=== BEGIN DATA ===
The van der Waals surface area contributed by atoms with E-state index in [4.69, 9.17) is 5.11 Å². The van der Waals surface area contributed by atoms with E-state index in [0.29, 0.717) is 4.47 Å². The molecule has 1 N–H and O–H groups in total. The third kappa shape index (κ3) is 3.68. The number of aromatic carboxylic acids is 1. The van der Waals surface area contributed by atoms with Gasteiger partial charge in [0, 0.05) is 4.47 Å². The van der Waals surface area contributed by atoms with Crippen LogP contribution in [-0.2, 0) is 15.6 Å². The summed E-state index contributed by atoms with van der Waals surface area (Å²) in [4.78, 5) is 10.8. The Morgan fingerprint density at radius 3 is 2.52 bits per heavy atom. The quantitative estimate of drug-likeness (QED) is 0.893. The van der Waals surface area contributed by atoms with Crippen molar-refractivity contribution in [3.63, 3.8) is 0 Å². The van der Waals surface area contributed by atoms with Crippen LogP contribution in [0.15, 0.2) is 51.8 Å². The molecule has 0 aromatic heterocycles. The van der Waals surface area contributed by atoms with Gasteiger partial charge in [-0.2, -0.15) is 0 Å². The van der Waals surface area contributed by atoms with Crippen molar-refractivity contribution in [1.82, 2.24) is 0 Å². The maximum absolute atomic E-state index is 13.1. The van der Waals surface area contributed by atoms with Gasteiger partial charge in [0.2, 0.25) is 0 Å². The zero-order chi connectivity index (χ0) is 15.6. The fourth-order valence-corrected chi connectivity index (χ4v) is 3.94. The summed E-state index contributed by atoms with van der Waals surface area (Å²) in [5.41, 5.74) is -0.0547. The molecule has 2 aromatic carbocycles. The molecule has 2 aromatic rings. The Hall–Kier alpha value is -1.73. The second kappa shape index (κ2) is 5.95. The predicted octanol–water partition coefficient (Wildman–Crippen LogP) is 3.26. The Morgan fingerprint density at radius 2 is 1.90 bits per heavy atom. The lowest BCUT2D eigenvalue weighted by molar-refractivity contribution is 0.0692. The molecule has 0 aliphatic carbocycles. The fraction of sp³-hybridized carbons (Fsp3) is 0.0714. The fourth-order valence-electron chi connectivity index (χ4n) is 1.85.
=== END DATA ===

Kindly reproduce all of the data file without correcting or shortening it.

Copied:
The van der Waals surface area contributed by atoms with E-state index in [4.69, 9.17) is 5.11 Å². The van der Waals surface area contributed by atoms with E-state index in [0.29, 0.717) is 4.47 Å². The molecule has 1 N–H and O–H groups in total. The third kappa shape index (κ3) is 3.68. The number of aromatic carboxylic acids is 1. The van der Waals surface area contributed by atoms with Gasteiger partial charge in [0, 0.05) is 4.47 Å². The van der Waals surface area contributed by atoms with Crippen LogP contribution in [-0.2, 0) is 15.6 Å². The summed E-state index contributed by atoms with van der Waals surface area (Å²) in [4.78, 5) is 10.8. The Morgan fingerprint density at radius 3 is 2.52 bits per heavy atom. The quantitative estimate of drug-likeness (QED) is 0.893. The van der Waals surface area contributed by atoms with Crippen molar-refractivity contribution in [3.63, 3.8) is 0 Å². The van der Waals surface area contributed by atoms with Crippen LogP contribution in [0.15, 0.2) is 51.8 Å². The molecule has 0 aromatic heterocycles. The van der Waals surface area contributed by atoms with Gasteiger partial charge in [-0.2, -0.15) is 0 Å². The van der Waals surface area contributed by atoms with Crippen molar-refractivity contribution in [1.82, 2.24) is 0 Å². The maximum absolute atomic E-state index is 13.1. The van der Waals surface area contributed by atoms with Gasteiger partial charge in [0.2, 0.25) is 0 Å². The zero-order chi connectivity index (χ0) is 15.6. The fourth-order valence-corrected chi connectivity index (χ4v) is 3.94. The summed E-state index contributed by atoms with van der Waals surface area (Å²) in [5.41, 5.74) is -0.0547. The molecule has 2 aromatic carbocycles. The molecule has 2 aromatic rings. The Hall–Kier alpha value is -1.73. The second kappa shape index (κ2) is 5.95. The predicted octanol–water partition coefficient (Wildman–Crippen LogP) is 3.26. The Morgan fingerprint density at radius 2 is 1.90 bits per heavy atom. The lowest BCUT2D eigenvalue weighted by molar-refractivity contribution is 0.0692. The molecule has 0 aliphatic carbocycles. The fraction of sp³-hybridized carbons (Fsp3) is 0.0714. The fourth-order valence-electron chi connectivity index (χ4n) is 1.85.